Ability to determine ‘What the writer intends to do’ from the text. A certain set of words or phrases may point towards a particular intent. This feature is particularly useful for Sales or Marketing teams, because they convert leads into customers.
Let’s say an end-user writes, “My subscription to Netflix is ending in 3 days, how do I renew it?” This sentence shows the intent of ‘Renewal’ and hence is useful for the Sales team to look at and guide the user through the renewal procedure.
4. Language detection
Self-explanatory. It determines the language of the written text.
5. Emotion analysis
It is the ability to determine the emotion of a text-writer from the text. Research has also shown that emotion is amongst the leading indicators of loyalty. Customers who are frustrated, confused, or angry are unlikely to spend more money with a business. In contrast, individuals who are pleased, delighted, or happy with an interaction are likely to recommend the organisation to their peers.
Businesses that wish to design experiences, which encourage a particular response must analyse emotions to do so successfully and if they identify any gap in achieving the desired emotion, then this analysis will help to identify opportunities for business improvement and more customer-centric offerings across different touch-points of a customer’s journey.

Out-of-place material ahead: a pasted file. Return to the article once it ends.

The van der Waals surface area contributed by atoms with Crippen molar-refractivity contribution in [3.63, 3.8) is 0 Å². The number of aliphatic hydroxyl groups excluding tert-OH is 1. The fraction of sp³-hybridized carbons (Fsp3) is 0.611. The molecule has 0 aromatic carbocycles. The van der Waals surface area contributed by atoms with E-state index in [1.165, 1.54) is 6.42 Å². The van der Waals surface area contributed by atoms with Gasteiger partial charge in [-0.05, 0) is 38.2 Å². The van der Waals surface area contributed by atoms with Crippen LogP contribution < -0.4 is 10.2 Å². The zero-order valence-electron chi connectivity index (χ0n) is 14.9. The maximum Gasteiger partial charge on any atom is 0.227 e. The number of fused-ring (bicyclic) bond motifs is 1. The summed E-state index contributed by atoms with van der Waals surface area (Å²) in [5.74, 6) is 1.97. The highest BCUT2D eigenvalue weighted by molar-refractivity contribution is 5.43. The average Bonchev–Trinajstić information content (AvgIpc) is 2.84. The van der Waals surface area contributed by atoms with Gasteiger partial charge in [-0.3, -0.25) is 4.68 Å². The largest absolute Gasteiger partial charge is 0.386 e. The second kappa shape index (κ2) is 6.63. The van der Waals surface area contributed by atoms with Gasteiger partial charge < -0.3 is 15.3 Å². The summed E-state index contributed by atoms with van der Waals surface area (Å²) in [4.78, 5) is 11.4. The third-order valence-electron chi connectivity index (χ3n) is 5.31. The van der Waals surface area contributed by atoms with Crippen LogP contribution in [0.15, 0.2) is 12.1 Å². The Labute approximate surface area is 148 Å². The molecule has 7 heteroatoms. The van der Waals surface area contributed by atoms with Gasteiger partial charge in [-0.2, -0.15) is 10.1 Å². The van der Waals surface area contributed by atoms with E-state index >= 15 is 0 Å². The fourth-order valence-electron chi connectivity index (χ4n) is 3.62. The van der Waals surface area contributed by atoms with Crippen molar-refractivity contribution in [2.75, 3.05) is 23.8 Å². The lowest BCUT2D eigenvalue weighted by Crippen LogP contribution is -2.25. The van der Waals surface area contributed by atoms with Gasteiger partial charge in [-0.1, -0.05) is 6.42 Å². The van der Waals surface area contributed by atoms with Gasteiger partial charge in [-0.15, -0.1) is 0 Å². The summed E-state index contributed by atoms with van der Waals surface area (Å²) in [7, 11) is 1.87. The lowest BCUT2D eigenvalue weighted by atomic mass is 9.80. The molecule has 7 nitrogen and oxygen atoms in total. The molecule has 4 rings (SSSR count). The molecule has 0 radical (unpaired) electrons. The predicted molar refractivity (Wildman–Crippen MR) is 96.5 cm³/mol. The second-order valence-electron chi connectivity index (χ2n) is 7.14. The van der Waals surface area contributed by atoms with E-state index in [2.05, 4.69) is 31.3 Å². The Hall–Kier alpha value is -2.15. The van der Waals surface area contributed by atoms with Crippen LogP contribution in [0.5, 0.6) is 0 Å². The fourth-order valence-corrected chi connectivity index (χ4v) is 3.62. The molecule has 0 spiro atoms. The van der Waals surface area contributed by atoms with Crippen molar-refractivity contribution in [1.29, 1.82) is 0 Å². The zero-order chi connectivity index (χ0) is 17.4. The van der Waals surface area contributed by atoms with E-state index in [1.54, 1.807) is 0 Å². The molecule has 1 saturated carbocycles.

6. Text extraction
It has different forms of extractions such as Keyword extraction and entity recognition.
6.a. Keyword extraction
Automatically extract certain keywords and expressions from a text which are important. This will help to summarise content of a text and recognise the main topics being discussed. It also helps to generate word clouds.
For example: Product reviews on Amazon’s website extracts keywords.
Below is a snapshot from the keywords extracted for a skincare creme product on Amazon. A quick glance at them helps you to understand the summarised version of the product’s review and it’s main topic of discussion.
This review belongs to the Nivea cream !
6.b. Entity recognition
Popularly aka ‘Named entity recognition’. Entity here means person, place, product, company, etc., all these entities have a name. It’s very common to find such nouns in a text (aka ‘document’ in text analysis language). Collectively, they are called named entities. They can contain values such as number, pin code, address, email, percentages, amounts, telephone, links and so on.
All of these entities can provide interesting and important information on a piece of text and improve the overall analysis of a document. Let’s say extracting information on Competitors, to know what our users say about them.
To extract these entities from a piece of text, we need to first identify named entities and values, and then extract them as part of our text analysis.